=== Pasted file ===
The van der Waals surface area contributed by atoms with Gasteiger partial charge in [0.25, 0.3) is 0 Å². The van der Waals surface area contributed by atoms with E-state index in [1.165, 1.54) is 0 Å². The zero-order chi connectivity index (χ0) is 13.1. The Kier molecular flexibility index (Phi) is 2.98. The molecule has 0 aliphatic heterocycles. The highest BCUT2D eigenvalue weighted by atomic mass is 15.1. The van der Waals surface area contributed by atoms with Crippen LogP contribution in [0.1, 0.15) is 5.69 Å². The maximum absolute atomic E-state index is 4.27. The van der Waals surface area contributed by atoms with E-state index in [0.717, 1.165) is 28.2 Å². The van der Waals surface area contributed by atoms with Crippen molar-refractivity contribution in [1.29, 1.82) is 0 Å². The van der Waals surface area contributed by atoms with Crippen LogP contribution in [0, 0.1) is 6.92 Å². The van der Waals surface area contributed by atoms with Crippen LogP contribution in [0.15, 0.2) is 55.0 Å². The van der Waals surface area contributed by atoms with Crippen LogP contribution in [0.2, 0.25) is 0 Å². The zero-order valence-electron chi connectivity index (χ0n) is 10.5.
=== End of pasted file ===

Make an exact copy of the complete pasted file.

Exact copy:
The van der Waals surface area contributed by atoms with Gasteiger partial charge in [0.25, 0.3) is 0 Å². The van der Waals surface area contributed by atoms with E-state index in [1.165, 1.54) is 0 Å². The zero-order chi connectivity index (χ0) is 13.1. The Kier molecular flexibility index (Phi) is 2.98. The molecule has 0 aliphatic heterocycles. The highest BCUT2D eigenvalue weighted by atomic mass is 15.1. The van der Waals surface area contributed by atoms with Crippen LogP contribution in [0.1, 0.15) is 5.69 Å². The maximum absolute atomic E-state index is 4.27. The van der Waals surface area contributed by atoms with E-state index in [0.717, 1.165) is 28.2 Å². The van der Waals surface area contributed by atoms with Crippen molar-refractivity contribution in [1.29, 1.82) is 0 Å². The van der Waals surface area contributed by atoms with Crippen LogP contribution in [0, 0.1) is 6.92 Å². The van der Waals surface area contributed by atoms with Crippen LogP contribution in [0.15, 0.2) is 55.0 Å². The van der Waals surface area contributed by atoms with Crippen LogP contribution in [0.2, 0.25) is 0 Å². The zero-order valence-electron chi connectivity index (χ0n) is 10.5.